The Secretary is also requesting $20 million in new funding for Regional Opportunity Counseling (ROC) in the Housing Certificate Fund. This program is targeted to reducing concentrations of poverty by helping an estimated 13,000 families in 10 to 20 metropolitan areas choose housing in low-poverty areas. Funds will be awarded by competition to collaboratives of housing authorities and non-profit organizations.

These collaboratives will develop specific strategies to help move individuals to areas with low-poverty rates. Examples of eligible activities include; landlord outreach, motivational counseling, training in household budgets, direct search assistance, payments to landlords, assistance with security and utilities deposits.

In addition, the Secretary is requesting a small set-aside within the Housing Certificate Fund to reward public housing agencies that successfully reduce the poverty concentration of families using portable tenant-based assistance. Research suggests that families moving from high poverty to lower poverty neighborhoods can access better schools and better jobs, and ultimately improve life outcomes for children.

The 1999 budget sets aside $8.75 million in Section 8 funding to provide administrative bonus fees to PHAs if agreed upon targets are achieved. The program is modeled after a successful pilot conducted in Chicago, where a private contractor is managing the tenant-based Section 8 programs.

6. Native American Housing Block Grant

HUD requests $600 million for the Native American Housing Block Grant. This funding level is critical to maintain and expand affordable housing opportunities for Native Americans.

Federal aid plays a critical role in providing affordable housing for Native American populations. Presently, almost 45 percent of all low-income households in tribal areas are served by HUD assisted housing units. Of the estimated 69,000 units assisted, 32 percent are in the rental program. For the Native American Indian and Alaskan Native areas, the 1990 census reported an unemployment rate of 20 percent and a poverty rate of 36 percent.

The program operates as a block grant to eligible Indian tribes or through their Tribally Designated Housing Entities. Funds can be used for a wide variety of activities that will increase the availability of affordable housing. These include: new construction; repair and rehabilitation and related services; operating assistance for existing housing units; counseling for renters; and supportive services and crime prevention.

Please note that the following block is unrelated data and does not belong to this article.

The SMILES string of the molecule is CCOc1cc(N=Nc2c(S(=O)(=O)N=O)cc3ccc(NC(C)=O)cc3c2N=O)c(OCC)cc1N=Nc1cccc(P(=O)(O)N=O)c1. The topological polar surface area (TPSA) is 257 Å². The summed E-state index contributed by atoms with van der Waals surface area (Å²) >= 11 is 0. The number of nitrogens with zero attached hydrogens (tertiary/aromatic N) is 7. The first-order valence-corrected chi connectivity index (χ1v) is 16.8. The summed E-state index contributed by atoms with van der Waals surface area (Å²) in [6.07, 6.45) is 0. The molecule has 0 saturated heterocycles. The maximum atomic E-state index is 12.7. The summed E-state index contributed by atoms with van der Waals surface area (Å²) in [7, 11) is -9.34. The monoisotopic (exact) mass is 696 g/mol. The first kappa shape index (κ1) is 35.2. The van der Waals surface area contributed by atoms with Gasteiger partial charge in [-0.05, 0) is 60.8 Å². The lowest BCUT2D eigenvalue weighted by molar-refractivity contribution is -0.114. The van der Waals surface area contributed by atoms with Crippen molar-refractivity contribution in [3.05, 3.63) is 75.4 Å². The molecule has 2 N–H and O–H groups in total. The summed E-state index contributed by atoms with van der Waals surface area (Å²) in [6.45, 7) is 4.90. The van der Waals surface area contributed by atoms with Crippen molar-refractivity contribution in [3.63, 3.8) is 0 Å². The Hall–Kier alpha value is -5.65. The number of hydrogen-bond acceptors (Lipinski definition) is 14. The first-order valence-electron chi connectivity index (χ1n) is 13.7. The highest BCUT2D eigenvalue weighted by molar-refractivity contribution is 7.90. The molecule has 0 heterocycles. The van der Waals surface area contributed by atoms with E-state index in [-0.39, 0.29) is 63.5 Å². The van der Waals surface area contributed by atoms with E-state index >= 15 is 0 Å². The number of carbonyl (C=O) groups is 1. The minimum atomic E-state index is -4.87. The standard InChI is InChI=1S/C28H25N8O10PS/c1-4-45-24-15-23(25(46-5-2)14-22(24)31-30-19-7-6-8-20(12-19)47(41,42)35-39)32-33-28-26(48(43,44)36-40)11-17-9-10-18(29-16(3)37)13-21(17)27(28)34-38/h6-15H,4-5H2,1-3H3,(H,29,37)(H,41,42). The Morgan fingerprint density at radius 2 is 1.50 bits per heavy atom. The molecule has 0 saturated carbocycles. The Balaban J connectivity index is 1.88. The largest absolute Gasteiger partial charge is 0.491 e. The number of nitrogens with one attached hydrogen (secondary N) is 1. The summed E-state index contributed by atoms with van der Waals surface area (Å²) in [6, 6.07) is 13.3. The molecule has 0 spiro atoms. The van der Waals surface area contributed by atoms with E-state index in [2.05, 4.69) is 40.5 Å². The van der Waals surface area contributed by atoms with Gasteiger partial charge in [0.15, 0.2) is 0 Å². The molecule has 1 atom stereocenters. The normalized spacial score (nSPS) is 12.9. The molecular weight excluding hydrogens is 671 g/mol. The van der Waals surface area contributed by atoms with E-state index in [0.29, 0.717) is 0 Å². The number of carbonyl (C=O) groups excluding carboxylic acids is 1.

In addition, HUD proposes $5 million for a new Native American Housing Loan Guarantee program. Modeled after the CDBG Section 108 program, these loan guarantees will allow tribal housing agencies to pledge future block grant funding for leveraging private sector investments. Up to $75 million in loan activity could be supported.

7. Housing for the Elderly and Disabled

HUD proposes $333 million for Housing for the Elderly and Disabled, and would shift administration from HUD to state and local governments through the HOME program. While maintaining the integrity of the Section 202 and Section 811 programs, the shift of the program into HOME will allow the Department to further consolidate its program structure, and provide substantial opportunities for state and local participating jurisdictions to leverage additional resources for elderly and disabled housing. HUD intends to submit a legislative proposal to accomplish this consolidation.

In addition, HUD's funding for the elderly includes an additional 8,800 new incremental vouchers. These vouchers replace direct grant funding and allow HUD to serve a greater number of elderly households with more limited resources. When grant funding and vouchers are taken together, the total number of assisted units for the elderly increases from approximately 8,500 in 1998 to approximately 10,300 in 1999.

8. Low Income Housing Tax Credit

The President's budget also includes a proposal to expand the Low-Income Housing Tax, a critical source of equity for the construction of affordable rental housing. Under the proposal, the per capita cap on state allocations of tax credits will increase from $1.25 to $1.75. This expansion will help develop an additional 150,000-180,000 affordable housing units for the next five years at an additional cost of $1.6 billion.

Content Archived: January 20, 2009